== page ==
We have heard of firms winning employee loyalty by paying them more, but never—until we spoke to the principal at Colorado West Investments—by paying them less.
At the Montrose, Colo.-based wealth management firm, that is what Kevin Sanderford ended up doing to rationalize the firm’s compensation plan. After the awful downturn in 2008, Sanderford had to lower compensation for his practice manager, who also had a series 7 license. She was not drawing a huge salary—indeed, it was below market rate for the area—but she received a generous bonus. Too big, apparently. Sanderford had loosely pegged her bonus the firm’s performance. Without a systematic payout, though, the extra compensation ended up being outsized.
Sanderford raised her salary and launched a more formal company-wide system for doling out bonuses. Employees now get quarterly bonuses of around 10%, depending on whether they meet personal goals in line with their positions, and an annual 15% bonus, depending on how well the firm does.
The result: the assistant with the Series 7 license ended up making less in 2009 and 2010 than she did in 2008. That did not provoke her to quit, though. She left last summer to have a baby, but has worked on various projects for the firm since. Sanderford left the door open for her to return in another capacity.
While restructuring his firm’s compensation schemes, Sanderford also instituted a system of putting a certain portion of her compensation into a brokerage account for the new practice manager, which vests after three years. “She liked that, and I’ll do the same for other employees,” Sanderford said in a recent phone call.
It sounded good to us, too—innovative compensation plans that motivate junior professionals to stay loyal to the firms. We are slowly but surely, the pundits say, emerging from the doldrums of the Great Recession. Although investors are not rushing off of the sidelines, pouring funds into brokerage accounts and swelling the managed assets of all the advisory firms out there, professionals can find ways of sharing profits with their employees.
Sanderford is exploring another interesting compensation technique: tying a forgivable loan to riverfront property. He owns a 40-acre residential development, also in Montrose, along the Uncompahgre River. He plans to offer one of the 11 lots, worth about $100,000, to Josh Freed, a junior advisor at the firm who passed his Series 7 exam about a week ago. The plan is to offer the new advisor a 10-year loan to buy the lot. Sanderford would reduce the outstanding loan by $1,000 and raise the advisor’s salary by the same amount for every month that he stays with Colorado West Investments. If the advisor leaves the firm before the loan is paid off, he would have to repay the balance. Sanderford says he hopes to have that plan in place by the summer.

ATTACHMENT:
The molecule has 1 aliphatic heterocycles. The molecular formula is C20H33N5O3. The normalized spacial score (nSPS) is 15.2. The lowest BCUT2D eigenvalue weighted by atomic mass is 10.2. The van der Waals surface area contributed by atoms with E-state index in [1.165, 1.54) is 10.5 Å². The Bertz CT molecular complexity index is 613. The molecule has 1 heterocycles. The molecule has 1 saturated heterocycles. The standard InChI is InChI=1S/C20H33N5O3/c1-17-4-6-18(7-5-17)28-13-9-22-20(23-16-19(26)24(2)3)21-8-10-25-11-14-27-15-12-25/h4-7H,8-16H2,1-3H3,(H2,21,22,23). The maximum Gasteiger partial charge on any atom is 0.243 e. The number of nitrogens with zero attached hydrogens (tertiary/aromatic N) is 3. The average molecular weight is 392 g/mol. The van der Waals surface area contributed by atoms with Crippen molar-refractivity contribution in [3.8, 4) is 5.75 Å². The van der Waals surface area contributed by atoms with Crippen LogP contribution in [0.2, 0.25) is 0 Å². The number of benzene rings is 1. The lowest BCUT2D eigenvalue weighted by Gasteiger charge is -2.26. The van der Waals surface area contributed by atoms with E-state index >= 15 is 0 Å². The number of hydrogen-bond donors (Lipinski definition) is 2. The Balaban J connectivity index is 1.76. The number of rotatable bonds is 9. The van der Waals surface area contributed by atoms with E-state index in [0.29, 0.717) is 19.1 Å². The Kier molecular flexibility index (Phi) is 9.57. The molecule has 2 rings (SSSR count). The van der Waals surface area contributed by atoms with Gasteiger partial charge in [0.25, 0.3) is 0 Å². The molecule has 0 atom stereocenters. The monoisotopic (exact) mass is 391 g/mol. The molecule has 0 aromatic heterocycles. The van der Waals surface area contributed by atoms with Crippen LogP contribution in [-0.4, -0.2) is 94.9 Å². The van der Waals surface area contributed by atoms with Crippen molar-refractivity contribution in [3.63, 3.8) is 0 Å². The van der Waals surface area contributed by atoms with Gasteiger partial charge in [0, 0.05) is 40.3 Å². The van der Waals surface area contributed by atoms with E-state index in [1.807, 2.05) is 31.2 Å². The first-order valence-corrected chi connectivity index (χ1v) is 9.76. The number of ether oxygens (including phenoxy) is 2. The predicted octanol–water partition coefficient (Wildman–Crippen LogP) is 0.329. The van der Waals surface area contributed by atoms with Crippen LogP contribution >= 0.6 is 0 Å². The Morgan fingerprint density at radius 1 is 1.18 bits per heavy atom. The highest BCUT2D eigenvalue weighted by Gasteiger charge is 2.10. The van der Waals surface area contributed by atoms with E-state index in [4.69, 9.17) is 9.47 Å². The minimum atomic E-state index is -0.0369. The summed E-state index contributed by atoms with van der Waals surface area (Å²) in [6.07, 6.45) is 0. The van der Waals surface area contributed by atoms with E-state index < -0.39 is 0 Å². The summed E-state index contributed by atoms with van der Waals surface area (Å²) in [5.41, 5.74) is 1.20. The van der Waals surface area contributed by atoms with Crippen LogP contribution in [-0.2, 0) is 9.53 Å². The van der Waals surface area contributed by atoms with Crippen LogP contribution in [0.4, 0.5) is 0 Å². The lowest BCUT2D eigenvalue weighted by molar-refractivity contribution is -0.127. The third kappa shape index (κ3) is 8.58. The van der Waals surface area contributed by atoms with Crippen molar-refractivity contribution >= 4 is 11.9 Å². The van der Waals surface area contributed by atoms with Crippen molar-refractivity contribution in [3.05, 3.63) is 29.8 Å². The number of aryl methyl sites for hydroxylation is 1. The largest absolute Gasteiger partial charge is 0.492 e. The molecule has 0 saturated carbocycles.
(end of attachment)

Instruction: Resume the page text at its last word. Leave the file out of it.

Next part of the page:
“My goal is to reward him, and his family, by encouraging him to stay with me,” Sanderford said. “I’m taking a piece of land along a river, an asset that is not producing anything ... to make him more loyal. It is not costing me anything.”
As the only producer at Colorado West, Sanderford is also trying to groom a strong bench of advisors that will boost revenues at the firm.
An advisor—or employee at any other firm, for that matter—might bristle at the thought of owing almost everything in his or her life to an employer. But Colorado West Investments is simply taking the forgivable loan incentive that many wirehouse firms offer advisors already use — and adding a pastoral view in southwestern Colorado. The flipside of that situation, certainly, is that the advisor has a sense of ownership in the firm, and will probably work hard to make the company successful.
Past successes suggest that Colorado West’s incentive plans are on the right track. The company increased its revenue from $700,000 in 2008 to well over $1 million by the end of 2010, Sanderford said. In 2008, it served about 90 families, and in 2010, it served 144.
By giving his employees such generous bonuses and incentives, Sanderford is also eating his own cooking. He has a 53-year-old client who wants to retire from running his business. The only way he can afford to do that is if key employees stay at the firm and sustain it. Colorado West Investments developed a stock gifting plan that will gradually transfer ownership of the company to them over five years.
“The reason that client will do it is because it is in his best interest,” Sanderford said. It seems, then, that sharing the rewards of a company’s triumphs is good for everyone.
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